The Centers for Disease Control and Prevention will have boots on the ground in Missouri Monday to begin a first-of-its-kind COVID-19 study within some K-12 schools. Missouri Department of Health and Senior Services Director Randall Williams says the state pitched the study idea to the CDC.
He tells Missourinet two groups of students will be tested for COVID-19 over a 30-day period.
“Students who are identified as close contacts at school that are wearing masks. So, if the patient who was identified and the student was identified at school, then in one arm of the study, they can still come to school. Now, they will quarantine when they are at home when they leave school,” says Williams.
The other group being tested are students considered a close contact who are required to quarantine for 14 days, regardless of whether they were wearing a mask.
Teachers will be included in the case and contact investigation.
“The prevailing evidence to date after about eight months is, is that there is a very low risk of catching COVID-19 at school just from proximity if you are wearing a mask,” says Dr. Williams.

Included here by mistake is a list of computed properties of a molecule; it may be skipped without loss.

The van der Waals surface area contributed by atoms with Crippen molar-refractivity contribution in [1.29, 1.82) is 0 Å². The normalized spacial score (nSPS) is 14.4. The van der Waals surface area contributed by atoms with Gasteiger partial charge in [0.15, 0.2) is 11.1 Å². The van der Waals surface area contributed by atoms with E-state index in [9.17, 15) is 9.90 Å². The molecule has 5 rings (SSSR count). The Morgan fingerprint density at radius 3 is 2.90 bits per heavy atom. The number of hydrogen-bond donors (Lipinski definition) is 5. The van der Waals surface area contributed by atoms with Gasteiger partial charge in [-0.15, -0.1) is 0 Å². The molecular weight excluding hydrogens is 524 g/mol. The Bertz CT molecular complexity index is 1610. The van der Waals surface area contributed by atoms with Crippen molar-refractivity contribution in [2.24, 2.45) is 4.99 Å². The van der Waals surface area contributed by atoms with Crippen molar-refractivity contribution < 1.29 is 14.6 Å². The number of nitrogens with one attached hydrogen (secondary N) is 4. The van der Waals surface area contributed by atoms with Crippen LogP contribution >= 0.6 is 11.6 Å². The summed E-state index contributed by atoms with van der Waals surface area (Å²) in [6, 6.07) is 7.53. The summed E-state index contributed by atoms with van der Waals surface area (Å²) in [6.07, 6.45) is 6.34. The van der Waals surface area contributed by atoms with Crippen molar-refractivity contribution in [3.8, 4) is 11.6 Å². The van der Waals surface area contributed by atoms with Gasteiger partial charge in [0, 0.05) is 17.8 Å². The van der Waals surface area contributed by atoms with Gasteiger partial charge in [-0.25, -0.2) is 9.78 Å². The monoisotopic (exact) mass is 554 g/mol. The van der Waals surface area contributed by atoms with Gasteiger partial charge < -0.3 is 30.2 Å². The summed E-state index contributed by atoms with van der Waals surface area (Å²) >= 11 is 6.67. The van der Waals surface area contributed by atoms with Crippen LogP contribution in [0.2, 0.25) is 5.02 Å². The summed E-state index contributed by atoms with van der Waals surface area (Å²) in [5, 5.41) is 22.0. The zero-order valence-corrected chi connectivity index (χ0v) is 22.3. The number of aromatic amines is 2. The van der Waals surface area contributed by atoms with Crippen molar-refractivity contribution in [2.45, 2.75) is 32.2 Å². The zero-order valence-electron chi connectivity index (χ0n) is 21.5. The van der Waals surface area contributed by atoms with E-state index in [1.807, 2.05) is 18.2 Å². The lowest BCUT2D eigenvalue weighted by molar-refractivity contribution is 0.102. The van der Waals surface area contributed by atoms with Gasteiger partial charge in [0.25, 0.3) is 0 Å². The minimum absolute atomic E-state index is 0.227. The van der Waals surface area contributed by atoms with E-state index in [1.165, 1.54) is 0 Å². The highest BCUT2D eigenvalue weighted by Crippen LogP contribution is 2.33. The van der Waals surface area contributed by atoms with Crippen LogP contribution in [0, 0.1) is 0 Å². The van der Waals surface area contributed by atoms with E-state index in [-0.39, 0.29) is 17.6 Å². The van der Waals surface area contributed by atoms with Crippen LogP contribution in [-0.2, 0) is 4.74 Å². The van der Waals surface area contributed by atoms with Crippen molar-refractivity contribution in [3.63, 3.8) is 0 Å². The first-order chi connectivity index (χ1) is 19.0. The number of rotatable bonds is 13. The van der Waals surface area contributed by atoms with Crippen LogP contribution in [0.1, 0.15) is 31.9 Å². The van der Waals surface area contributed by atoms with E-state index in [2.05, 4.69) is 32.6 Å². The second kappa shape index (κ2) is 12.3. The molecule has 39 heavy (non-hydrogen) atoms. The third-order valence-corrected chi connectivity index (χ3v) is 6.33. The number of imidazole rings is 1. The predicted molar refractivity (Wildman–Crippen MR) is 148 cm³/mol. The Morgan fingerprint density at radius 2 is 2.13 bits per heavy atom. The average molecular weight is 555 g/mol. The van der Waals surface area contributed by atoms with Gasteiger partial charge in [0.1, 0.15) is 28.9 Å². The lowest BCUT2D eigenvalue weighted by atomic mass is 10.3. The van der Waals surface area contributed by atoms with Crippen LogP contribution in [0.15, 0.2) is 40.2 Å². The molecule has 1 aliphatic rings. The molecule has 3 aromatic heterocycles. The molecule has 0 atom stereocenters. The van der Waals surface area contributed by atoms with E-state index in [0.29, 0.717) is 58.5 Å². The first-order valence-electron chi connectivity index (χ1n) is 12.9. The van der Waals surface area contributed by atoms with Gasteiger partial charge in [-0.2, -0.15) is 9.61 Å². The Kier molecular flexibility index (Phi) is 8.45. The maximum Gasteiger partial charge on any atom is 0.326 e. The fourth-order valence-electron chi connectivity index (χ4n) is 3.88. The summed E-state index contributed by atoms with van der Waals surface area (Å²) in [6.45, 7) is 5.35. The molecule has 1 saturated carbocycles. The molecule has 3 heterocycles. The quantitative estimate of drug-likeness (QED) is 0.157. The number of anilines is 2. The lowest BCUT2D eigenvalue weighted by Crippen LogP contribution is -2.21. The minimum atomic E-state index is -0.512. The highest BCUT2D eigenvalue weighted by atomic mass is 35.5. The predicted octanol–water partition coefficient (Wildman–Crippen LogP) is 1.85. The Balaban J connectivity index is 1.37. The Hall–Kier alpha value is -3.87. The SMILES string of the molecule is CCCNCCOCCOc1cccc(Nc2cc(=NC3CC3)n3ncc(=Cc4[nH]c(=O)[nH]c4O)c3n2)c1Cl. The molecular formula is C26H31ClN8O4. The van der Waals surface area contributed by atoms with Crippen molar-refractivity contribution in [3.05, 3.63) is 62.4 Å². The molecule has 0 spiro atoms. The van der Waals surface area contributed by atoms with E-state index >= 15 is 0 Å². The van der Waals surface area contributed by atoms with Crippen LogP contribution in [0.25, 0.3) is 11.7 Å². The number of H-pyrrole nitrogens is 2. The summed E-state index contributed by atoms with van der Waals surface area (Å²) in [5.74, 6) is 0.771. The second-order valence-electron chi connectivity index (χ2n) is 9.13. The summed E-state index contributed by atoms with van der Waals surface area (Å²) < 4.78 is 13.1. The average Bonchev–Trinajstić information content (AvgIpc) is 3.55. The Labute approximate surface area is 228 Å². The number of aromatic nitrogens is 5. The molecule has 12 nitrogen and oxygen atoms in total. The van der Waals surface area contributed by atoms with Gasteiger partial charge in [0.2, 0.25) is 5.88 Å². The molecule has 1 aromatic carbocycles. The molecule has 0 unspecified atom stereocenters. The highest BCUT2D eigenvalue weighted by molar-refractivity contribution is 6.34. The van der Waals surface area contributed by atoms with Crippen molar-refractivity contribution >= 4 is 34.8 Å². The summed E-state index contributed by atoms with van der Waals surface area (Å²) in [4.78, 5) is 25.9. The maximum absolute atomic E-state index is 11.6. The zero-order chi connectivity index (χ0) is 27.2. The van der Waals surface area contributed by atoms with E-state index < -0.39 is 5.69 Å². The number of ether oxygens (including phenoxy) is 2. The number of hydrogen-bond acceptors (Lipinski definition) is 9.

Missouri does not have a statewide mask requirement. Earlier this month, the state Department of Elementary and Secondary Education loosened the guidelines for making students and staff quarantine after exposure to someone with COVID-19, if they were properly wearing masks at school.
Williams did not have information about the number of schools and which schools are involved.
“You need to check a certain number to reach what is called the power to make a conclusion. So, that all is being done by our epidemiologists at the CDC, Washington University, and St. Louis University. They will determine how many people you need to study to make that observation,” Dr. Williams says.
He says the results of the study will be published for the nation’s school systems to see.
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